Alisher Usmanov
Alisher Usmanov says he has no contact with fellow shareholder Stan Kroenke

Arsenal shareholder Alisher Usmanov has provided an insight into the divide in the club's ownership after revealing he is still to meet with majority shareholder Stan Kroenke.

Usmanov, who owns a 30% stake in the Gunners, does not sit on the club's board and prefers to leave day-to-day operations to the American businessman and chief-executive Ivan Gazidis.

The Russian billionaire has previously openly criticised the running of the club, particularly during Arsenal's nine-year trophy drought during which time they moved to the Emirates Stadium and sold the likes of Cesc Fabregas and Robin van Persie to help manage the debt.

"I have not had any contact with Mr Kroenke," the 60-year-old told The Daily Telegraph. "Those who control the club run the club. Mr Kroenke's group controls the club and they control the day-to-day management.

"I hold a 30% stake in Arsenal and therefore the board's success is shareholders' success. I have no plans to exit. I wish Arsenal success and hope that they win trophies."

The end of Arsenal's years of austerity was signalled last season with the signing of Mesut Ozil for a club record fee and the winning of the FA Cup. Alexis Sanchez has since joined from Barcelona this summer in one of four new additions this summer.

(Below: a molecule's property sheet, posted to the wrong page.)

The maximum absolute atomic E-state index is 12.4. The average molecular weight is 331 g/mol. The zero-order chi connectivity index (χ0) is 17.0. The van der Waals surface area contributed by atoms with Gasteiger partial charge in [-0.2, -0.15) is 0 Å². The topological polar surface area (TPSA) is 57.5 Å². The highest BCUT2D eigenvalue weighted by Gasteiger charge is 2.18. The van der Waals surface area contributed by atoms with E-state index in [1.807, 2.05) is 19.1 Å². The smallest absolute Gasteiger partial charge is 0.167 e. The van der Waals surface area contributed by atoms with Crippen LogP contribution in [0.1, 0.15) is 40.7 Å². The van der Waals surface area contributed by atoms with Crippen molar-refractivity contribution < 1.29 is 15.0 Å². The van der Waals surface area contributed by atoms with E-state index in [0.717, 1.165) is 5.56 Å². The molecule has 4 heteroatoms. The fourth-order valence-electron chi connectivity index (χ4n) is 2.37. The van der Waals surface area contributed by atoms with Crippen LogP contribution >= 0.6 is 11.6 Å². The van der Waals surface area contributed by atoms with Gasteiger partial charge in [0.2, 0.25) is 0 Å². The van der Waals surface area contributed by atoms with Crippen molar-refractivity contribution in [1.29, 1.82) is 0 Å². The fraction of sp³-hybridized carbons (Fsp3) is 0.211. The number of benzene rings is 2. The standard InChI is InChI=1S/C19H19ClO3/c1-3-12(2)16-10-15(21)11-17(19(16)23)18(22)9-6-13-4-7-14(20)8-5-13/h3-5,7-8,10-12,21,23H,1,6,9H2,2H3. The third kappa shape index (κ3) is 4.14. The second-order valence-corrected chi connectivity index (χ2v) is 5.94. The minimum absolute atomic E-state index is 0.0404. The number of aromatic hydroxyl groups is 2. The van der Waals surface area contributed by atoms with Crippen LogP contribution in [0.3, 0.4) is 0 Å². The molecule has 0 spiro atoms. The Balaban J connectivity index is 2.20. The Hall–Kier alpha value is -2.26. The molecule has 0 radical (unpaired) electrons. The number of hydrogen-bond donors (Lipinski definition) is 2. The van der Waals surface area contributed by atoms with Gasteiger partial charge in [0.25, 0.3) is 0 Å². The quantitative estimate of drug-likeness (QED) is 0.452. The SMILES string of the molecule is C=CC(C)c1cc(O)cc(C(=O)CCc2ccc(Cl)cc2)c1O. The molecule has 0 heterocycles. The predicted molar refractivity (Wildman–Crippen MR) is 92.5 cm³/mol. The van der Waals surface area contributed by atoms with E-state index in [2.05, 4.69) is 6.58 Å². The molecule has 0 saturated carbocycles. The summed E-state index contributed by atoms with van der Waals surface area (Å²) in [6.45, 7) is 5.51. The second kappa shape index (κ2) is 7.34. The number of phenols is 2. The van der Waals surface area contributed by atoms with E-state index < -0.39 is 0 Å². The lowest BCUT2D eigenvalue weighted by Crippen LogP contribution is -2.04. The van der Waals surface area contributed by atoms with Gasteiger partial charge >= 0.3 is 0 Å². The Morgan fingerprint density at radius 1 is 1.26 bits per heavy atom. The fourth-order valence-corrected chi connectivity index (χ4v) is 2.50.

Arsene Wenger's team are now genuine title contenders this season after watching their league championship hopes fall by the wayside during the closing months of the last campaign.

However, Usmanov - whose total worth is more than that of Chelsea's Russian owner Roman Abramovich - says had he been in charge during Arsenal's fallow years he would have managed the club more effectively.

"I think that Arsenal's planning was based on acquiring the new stadium, a decision taken by the previous owners," Usmanov added.

"The acquisition was financed with debt, which would be repaid through match-day revenues among other sources. There is another way of doing it: when shareholders buy all of the assets and contribute them to the club.

"As a result, these debt-free assets may generate income for the club. It is always up to the shareholders to choose which model to adopt.

"The board and main shareholders chose the debt option at the time, which led to Arsenal going almost 10 years without winning a domestic title or the Champions League.

"The first trophy only arrived in the 10th year. As a result of this choice, they were selling players and were unable to buy top players.

"These difficulties have now been overcome and the team is in a good state, the club's finances are in order and I believe that Arséne Wenger and the club's CEO [Ivan Gazidis] will manage them correctly."